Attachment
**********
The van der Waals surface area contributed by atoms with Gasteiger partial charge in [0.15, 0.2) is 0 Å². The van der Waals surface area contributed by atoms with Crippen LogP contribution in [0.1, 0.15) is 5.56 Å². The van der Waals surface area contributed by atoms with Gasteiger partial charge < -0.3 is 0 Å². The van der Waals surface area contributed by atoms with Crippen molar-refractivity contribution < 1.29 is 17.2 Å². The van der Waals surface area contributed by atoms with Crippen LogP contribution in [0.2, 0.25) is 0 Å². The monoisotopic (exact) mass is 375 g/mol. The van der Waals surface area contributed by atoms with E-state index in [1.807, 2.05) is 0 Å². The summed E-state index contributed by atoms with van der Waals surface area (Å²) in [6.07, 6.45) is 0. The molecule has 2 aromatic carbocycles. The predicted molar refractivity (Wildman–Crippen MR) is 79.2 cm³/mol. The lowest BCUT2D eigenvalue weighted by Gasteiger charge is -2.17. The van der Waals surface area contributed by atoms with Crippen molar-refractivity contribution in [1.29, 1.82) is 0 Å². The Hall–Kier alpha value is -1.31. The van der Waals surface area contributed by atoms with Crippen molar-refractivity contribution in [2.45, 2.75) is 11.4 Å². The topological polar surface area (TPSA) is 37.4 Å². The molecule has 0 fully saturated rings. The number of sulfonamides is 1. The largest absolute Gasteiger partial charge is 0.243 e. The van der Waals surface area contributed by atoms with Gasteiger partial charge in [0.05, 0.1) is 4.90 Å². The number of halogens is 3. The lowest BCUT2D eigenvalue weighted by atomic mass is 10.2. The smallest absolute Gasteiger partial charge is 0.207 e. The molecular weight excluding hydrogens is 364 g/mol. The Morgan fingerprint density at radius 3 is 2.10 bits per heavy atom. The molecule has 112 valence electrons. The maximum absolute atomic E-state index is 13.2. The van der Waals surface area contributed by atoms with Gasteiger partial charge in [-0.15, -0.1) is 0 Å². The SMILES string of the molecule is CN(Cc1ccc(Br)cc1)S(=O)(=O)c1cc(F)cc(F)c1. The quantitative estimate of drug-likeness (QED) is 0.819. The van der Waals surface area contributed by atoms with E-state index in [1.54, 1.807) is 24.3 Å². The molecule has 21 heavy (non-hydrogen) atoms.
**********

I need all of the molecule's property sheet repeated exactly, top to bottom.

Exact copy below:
The van der Waals surface area contributed by atoms with Gasteiger partial charge in [0.15, 0.2) is 0 Å². The van der Waals surface area contributed by atoms with Crippen LogP contribution in [0.1, 0.15) is 5.56 Å². The van der Waals surface area contributed by atoms with Gasteiger partial charge < -0.3 is 0 Å². The van der Waals surface area contributed by atoms with Crippen molar-refractivity contribution < 1.29 is 17.2 Å². The van der Waals surface area contributed by atoms with Crippen LogP contribution in [0.2, 0.25) is 0 Å². The monoisotopic (exact) mass is 375 g/mol. The van der Waals surface area contributed by atoms with E-state index in [1.807, 2.05) is 0 Å². The summed E-state index contributed by atoms with van der Waals surface area (Å²) in [6.07, 6.45) is 0. The molecule has 2 aromatic carbocycles. The predicted molar refractivity (Wildman–Crippen MR) is 79.2 cm³/mol. The lowest BCUT2D eigenvalue weighted by Gasteiger charge is -2.17. The van der Waals surface area contributed by atoms with Crippen molar-refractivity contribution in [1.29, 1.82) is 0 Å². The Hall–Kier alpha value is -1.31. The van der Waals surface area contributed by atoms with Crippen molar-refractivity contribution in [2.45, 2.75) is 11.4 Å². The topological polar surface area (TPSA) is 37.4 Å². The molecule has 0 fully saturated rings. The number of sulfonamides is 1. The largest absolute Gasteiger partial charge is 0.243 e. The van der Waals surface area contributed by atoms with Gasteiger partial charge in [0.05, 0.1) is 4.90 Å². The number of halogens is 3. The lowest BCUT2D eigenvalue weighted by atomic mass is 10.2. The smallest absolute Gasteiger partial charge is 0.207 e. The molecular weight excluding hydrogens is 364 g/mol. The Morgan fingerprint density at radius 3 is 2.10 bits per heavy atom. The molecule has 112 valence electrons. The maximum absolute atomic E-state index is 13.2. The van der Waals surface area contributed by atoms with Gasteiger partial charge in [-0.15, -0.1) is 0 Å². The SMILES string of the molecule is CN(Cc1ccc(Br)cc1)S(=O)(=O)c1cc(F)cc(F)c1. The quantitative estimate of drug-likeness (QED) is 0.819. The van der Waals surface area contributed by atoms with E-state index in [1.54, 1.807) is 24.3 Å². The molecule has 21 heavy (non-hydrogen) atoms.